27 February 2018
From 22 January 2018 to 12 February 2018, the Competition Commission of Singapore (“CCS”) consulted the public for feedback on a proposed guidance note for the competition assessment of airline alliance agreements (“Airline Guidance Note”). CCS is of the view that while airline alliances may bring about enhancements in operational efficiencies, they may also give rise to adverse effects on competition in the affected markets.
Objective of the Airline Guidance Note
Designed as a short introductory guide, the Airline Guidance Note aims to assist airlines with self-assessments as to whether the alliance agreements that they intend to enter into should be notified to CCS for guidance or decision in respect of section 34 of the Competition Act (“Act”), and the subsequent notification and submissions on such alliance agreements to CCS.
Section 34 of the Act prohibits agreements between undertakings, decisions by associations of undertakings or concerted practices which have as their object or effect the prevention, restriction or distortion of competition within Singapore unless they are excluded or exempt in accordance with the provisions of Part III of the Act.
Focus of the Airline Guidance Note
In summary, the Airline Guidance Note focuses on:
- Procedural matters
- Pre-notification discussions and/or state-of-play meetings to assist in the notification process;
- Option to offer commitments to address potential competition concerns; and
- Availability of a streamlined process for expedited assessment of airline alliance agreements based on a basket of factors.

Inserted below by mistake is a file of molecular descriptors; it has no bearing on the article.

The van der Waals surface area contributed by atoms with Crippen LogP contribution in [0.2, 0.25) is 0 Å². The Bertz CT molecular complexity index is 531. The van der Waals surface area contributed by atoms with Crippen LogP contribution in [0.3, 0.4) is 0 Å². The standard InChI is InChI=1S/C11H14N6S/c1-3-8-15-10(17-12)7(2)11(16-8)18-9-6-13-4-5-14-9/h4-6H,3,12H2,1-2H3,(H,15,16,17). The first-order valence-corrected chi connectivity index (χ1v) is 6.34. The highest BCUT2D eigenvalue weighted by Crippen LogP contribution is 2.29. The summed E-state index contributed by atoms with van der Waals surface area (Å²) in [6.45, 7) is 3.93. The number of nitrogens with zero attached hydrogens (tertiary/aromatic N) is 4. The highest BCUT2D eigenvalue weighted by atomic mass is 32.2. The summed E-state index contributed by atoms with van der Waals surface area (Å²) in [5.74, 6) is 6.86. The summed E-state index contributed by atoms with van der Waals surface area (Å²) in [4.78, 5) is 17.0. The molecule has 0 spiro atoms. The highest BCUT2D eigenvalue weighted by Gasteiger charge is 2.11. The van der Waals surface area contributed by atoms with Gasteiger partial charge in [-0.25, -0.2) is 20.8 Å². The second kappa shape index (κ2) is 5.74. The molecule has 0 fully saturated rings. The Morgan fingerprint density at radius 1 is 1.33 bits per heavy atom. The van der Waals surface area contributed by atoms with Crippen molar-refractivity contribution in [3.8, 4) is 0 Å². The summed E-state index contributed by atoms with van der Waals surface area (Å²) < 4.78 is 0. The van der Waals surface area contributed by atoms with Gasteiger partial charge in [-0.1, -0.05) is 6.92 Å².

- Substantive matters
- Appropriate counterfactuals;
- Screening factors affecting the need for notification;
- Market definitions in the airline sector;
- Differentiated products within the relevant market;
- Consideration of potential entries; and
- Assessments of net economic benefits.
CCS takes the starting point for market definition relating to the provision of scheduled air passenger services for airline alliances to be the origin-destination city pair route. However, CCS also considers if differentiated products fall within the same relevant market based on the facts of each individual case. Daren Shiau, Co-Head of the Allen & Gledhill Competition & Antitrust practice, observes: “While CCS will continue to use market shares as an important starting point for the assessment of differentiated products, the Airline Guidance Note clarifies that CCS may consider additional factors in doing so.” Factors include the following additional three modes of analyses in determining the closeness of rivalry between differentiated products:
- Price correlation analysis
- Diversion ratio analysis
- Stationarity analysis
The following materials are available on the CCS website www.ccs.gov.sg: